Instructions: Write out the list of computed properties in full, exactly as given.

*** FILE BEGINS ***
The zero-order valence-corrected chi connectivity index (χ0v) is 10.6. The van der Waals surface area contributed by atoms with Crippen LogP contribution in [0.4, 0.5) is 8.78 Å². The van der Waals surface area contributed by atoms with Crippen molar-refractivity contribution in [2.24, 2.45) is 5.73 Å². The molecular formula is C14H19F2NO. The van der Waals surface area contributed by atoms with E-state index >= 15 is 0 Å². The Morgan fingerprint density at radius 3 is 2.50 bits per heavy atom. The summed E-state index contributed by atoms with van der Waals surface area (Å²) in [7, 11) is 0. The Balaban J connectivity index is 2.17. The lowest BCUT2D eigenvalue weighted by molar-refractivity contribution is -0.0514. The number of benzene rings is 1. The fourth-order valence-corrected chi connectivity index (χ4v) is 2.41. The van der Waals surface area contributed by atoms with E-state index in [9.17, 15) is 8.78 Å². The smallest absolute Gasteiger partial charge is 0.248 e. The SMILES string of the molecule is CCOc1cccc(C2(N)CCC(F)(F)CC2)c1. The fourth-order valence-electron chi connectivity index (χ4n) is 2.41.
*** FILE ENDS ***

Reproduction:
The zero-order valence-corrected chi connectivity index (χ0v) is 10.6. The van der Waals surface area contributed by atoms with Crippen LogP contribution in [0.4, 0.5) is 8.78 Å². The van der Waals surface area contributed by atoms with Crippen molar-refractivity contribution in [2.24, 2.45) is 5.73 Å². The molecular formula is C14H19F2NO. The van der Waals surface area contributed by atoms with E-state index >= 15 is 0 Å². The Morgan fingerprint density at radius 3 is 2.50 bits per heavy atom. The summed E-state index contributed by atoms with van der Waals surface area (Å²) in [7, 11) is 0. The Balaban J connectivity index is 2.17. The lowest BCUT2D eigenvalue weighted by molar-refractivity contribution is -0.0514. The number of benzene rings is 1. The fourth-order valence-corrected chi connectivity index (χ4v) is 2.41. The van der Waals surface area contributed by atoms with E-state index in [9.17, 15) is 8.78 Å². The smallest absolute Gasteiger partial charge is 0.248 e. The SMILES string of the molecule is CCOc1cccc(C2(N)CCC(F)(F)CC2)c1. The fourth-order valence-electron chi connectivity index (χ4n) is 2.41.